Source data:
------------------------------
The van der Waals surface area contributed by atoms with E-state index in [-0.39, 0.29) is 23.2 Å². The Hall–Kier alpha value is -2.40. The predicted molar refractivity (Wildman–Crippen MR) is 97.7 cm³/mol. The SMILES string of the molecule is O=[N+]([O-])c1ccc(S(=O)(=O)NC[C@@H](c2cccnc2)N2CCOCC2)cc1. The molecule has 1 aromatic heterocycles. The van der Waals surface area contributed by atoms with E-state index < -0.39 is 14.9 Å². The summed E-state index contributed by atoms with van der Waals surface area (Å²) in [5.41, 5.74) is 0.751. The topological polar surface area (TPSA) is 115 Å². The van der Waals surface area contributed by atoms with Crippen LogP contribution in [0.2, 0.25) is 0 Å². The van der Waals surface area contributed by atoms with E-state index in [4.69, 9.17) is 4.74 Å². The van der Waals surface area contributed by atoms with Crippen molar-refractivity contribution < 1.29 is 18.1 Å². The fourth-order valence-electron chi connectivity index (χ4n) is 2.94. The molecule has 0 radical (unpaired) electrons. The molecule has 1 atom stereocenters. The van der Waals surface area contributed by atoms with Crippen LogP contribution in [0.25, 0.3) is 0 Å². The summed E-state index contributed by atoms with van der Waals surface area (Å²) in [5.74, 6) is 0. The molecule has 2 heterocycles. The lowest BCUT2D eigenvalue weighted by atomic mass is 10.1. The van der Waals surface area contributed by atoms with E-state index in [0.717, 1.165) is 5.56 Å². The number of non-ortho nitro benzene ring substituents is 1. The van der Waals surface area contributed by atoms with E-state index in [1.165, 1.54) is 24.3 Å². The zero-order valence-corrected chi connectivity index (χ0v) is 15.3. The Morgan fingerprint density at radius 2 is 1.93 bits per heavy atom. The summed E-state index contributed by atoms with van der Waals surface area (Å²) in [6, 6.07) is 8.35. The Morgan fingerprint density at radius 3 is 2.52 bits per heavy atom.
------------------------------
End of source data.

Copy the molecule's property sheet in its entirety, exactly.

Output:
The van der Waals surface area contributed by atoms with E-state index in [-0.39, 0.29) is 23.2 Å². The Hall–Kier alpha value is -2.40. The predicted molar refractivity (Wildman–Crippen MR) is 97.7 cm³/mol. The SMILES string of the molecule is O=[N+]([O-])c1ccc(S(=O)(=O)NC[C@@H](c2cccnc2)N2CCOCC2)cc1. The molecule has 1 aromatic heterocycles. The van der Waals surface area contributed by atoms with E-state index < -0.39 is 14.9 Å². The summed E-state index contributed by atoms with van der Waals surface area (Å²) in [5.41, 5.74) is 0.751. The topological polar surface area (TPSA) is 115 Å². The van der Waals surface area contributed by atoms with Crippen LogP contribution in [0.2, 0.25) is 0 Å². The van der Waals surface area contributed by atoms with E-state index in [4.69, 9.17) is 4.74 Å². The van der Waals surface area contributed by atoms with Crippen molar-refractivity contribution < 1.29 is 18.1 Å². The fourth-order valence-electron chi connectivity index (χ4n) is 2.94. The molecule has 0 radical (unpaired) electrons. The molecule has 1 atom stereocenters. The van der Waals surface area contributed by atoms with Crippen LogP contribution in [0.25, 0.3) is 0 Å². The summed E-state index contributed by atoms with van der Waals surface area (Å²) in [5.74, 6) is 0. The molecule has 2 heterocycles. The lowest BCUT2D eigenvalue weighted by atomic mass is 10.1. The van der Waals surface area contributed by atoms with E-state index in [0.717, 1.165) is 5.56 Å². The number of non-ortho nitro benzene ring substituents is 1. The van der Waals surface area contributed by atoms with E-state index in [1.165, 1.54) is 24.3 Å². The zero-order valence-corrected chi connectivity index (χ0v) is 15.3. The Morgan fingerprint density at radius 2 is 1.93 bits per heavy atom. The summed E-state index contributed by atoms with van der Waals surface area (Å²) in [6, 6.07) is 8.35. The Morgan fingerprint density at radius 3 is 2.52 bits per heavy atom.